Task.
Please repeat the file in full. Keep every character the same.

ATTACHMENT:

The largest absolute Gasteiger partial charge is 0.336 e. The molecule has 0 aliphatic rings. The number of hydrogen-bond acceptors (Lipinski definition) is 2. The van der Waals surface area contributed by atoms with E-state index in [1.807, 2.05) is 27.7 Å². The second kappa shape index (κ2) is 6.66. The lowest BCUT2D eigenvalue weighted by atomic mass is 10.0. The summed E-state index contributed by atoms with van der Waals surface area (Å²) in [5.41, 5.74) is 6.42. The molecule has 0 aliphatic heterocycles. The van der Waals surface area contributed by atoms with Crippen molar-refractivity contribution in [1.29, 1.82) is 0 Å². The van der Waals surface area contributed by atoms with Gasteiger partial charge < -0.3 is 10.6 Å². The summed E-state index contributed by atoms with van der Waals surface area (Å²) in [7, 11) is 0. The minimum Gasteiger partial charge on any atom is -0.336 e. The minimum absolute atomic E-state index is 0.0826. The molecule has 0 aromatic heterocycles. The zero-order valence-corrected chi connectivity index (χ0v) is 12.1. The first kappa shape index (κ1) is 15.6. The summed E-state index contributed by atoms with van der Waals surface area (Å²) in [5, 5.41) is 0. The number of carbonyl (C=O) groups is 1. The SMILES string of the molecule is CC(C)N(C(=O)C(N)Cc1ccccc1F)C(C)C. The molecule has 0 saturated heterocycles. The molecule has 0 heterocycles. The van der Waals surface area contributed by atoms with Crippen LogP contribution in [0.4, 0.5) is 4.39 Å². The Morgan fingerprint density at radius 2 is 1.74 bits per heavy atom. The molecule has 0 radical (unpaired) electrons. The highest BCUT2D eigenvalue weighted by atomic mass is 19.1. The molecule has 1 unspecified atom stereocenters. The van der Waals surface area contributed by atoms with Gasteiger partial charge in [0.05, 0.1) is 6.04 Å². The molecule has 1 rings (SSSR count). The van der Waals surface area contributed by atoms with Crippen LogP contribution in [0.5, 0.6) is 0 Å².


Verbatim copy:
The largest absolute Gasteiger partial charge is 0.336 e. The molecule has 0 aliphatic rings. The number of hydrogen-bond acceptors (Lipinski definition) is 2. The van der Waals surface area contributed by atoms with E-state index in [1.807, 2.05) is 27.7 Å². The second kappa shape index (κ2) is 6.66. The lowest BCUT2D eigenvalue weighted by atomic mass is 10.0. The summed E-state index contributed by atoms with van der Waals surface area (Å²) in [5.41, 5.74) is 6.42. The molecule has 0 aliphatic heterocycles. The van der Waals surface area contributed by atoms with Crippen molar-refractivity contribution in [1.29, 1.82) is 0 Å². The van der Waals surface area contributed by atoms with Gasteiger partial charge < -0.3 is 10.6 Å². The summed E-state index contributed by atoms with van der Waals surface area (Å²) in [7, 11) is 0. The minimum Gasteiger partial charge on any atom is -0.336 e. The minimum absolute atomic E-state index is 0.0826. The molecule has 0 aromatic heterocycles. The zero-order valence-corrected chi connectivity index (χ0v) is 12.1. The first kappa shape index (κ1) is 15.6. The summed E-state index contributed by atoms with van der Waals surface area (Å²) in [5, 5.41) is 0. The number of carbonyl (C=O) groups is 1. The SMILES string of the molecule is CC(C)N(C(=O)C(N)Cc1ccccc1F)C(C)C. The molecule has 0 saturated heterocycles. The molecule has 0 heterocycles. The van der Waals surface area contributed by atoms with Crippen LogP contribution in [0.4, 0.5) is 4.39 Å². The Morgan fingerprint density at radius 2 is 1.74 bits per heavy atom. The molecule has 0 radical (unpaired) electrons. The highest BCUT2D eigenvalue weighted by atomic mass is 19.1. The molecule has 1 unspecified atom stereocenters. The van der Waals surface area contributed by atoms with Gasteiger partial charge in [0.05, 0.1) is 6.04 Å². The molecule has 1 rings (SSSR count). The van der Waals surface area contributed by atoms with Crippen LogP contribution in [0.5, 0.6) is 0 Å².